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Tech support scams are worse than ever

Tech support scams are worse than ever
photo courtesy of SHUTTERSTOCK

The tech support scam isn't very sophisticated, but tens of thousands of people keep falling for it year after year.

Almost exactly a month ago, I told you how the Federal Trade Commission (FTC) had to step in and shut down an entire business built on fake "tech support" calls that took nearly $2.5 million out of victims' pockets, selling elder customers products and apps that they didn't need. That was just the beginning.

The FTC has now obtained court orders to temporarily shut down two huge telemarketing operations that have been running tech support scams. These firms are said to have taken more than $120 million by providing fake tech support services for non-existent computer problems.

According to the press release from the FTC:

“These operations prey on consumers’ lack of technical knowledge with deceptive pitches and high-pressure tactics to sell useless software and services to the tune of millions of dollars,” said Jessica Rich, director of the FTC’s Bureau of Consumer Protection. “There’s no excuse for it, and we are pleased the court has taken steps to temporarily shut down these scams while our lawsuit proceeds.”

The FTC then detailed how this particular scam worked:

... each scam starts with computer software that purports to enhance the security or performance of consumers’ computers. Typically, consumers download a free trial version of software that runs a computer system scan. The defendants’ software scan always identifies numerous errors on consumers’ computers, regardless of whether the computer has any performance problems.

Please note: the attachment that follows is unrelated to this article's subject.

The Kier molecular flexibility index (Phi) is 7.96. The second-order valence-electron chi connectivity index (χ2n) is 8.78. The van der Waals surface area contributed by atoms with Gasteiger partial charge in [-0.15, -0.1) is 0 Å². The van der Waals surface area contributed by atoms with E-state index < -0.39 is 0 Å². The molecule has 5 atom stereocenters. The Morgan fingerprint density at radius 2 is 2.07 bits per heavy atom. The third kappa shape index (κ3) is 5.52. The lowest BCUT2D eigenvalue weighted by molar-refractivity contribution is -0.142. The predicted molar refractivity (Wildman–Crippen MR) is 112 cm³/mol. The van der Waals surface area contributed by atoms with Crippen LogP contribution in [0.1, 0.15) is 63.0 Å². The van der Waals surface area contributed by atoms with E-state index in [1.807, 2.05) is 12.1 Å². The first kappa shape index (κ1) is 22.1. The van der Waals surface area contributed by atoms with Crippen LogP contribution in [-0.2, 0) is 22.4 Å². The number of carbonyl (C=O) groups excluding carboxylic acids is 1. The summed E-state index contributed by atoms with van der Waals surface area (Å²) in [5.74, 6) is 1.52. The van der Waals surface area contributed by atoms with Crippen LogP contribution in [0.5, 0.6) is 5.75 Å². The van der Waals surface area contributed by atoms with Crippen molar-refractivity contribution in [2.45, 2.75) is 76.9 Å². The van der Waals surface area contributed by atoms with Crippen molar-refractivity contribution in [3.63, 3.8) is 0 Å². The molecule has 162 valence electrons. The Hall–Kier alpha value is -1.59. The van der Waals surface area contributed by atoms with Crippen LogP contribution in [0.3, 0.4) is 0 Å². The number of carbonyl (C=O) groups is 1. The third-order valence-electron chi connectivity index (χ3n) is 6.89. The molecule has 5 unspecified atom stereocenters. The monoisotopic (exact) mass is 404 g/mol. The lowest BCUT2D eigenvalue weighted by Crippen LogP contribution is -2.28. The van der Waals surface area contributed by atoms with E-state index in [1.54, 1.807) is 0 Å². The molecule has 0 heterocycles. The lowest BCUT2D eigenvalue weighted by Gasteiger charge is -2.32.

The software then tells consumers that, in order to fix the identified errors, they will have to purchase the paid version of the software. In reality, the FTC alleges, the defendants pitching the software designed these highly deceptive scans to identify hundreds or even thousands of “errors” that have nothing to do with a computer’s performance or security. After consumers purchase the “full” version of the software at a cost of $29 to $49, the software directs them to call a toll-free number to “activate” the software.

When consumers call the activation number, however, they are connected to telemarketers who try to sell computer repair services and computer software using deceptive scare tactics to deceive consumers into paying for unneeded computer support services.

According to the FTC, the telemarketers tell consumers that, in order to activate the software they have just purchased, they must provide the telemarketers with remote access to their computers. The telemarketers then launch into a scripted sales pitch that includes showing consumers various screens on their computers, such as the Windows Event Viewer, and falsely claiming that these screens show signs that consumers’ computers have significant damage. After convincing consumers that their computers need immediate help, the telemarketers then pitch security software and tech support services that cost as much as $500.

This sweep is the FTC's third major attempt to end tech scams since 2011.

Even though there's one less network of scammers to worry about, there's still plenty of scammers out there champing at the bit to get your hard-earned money. Click here for more ways to spot tech support scams and how to protect yourself.

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Source: Ars Technica
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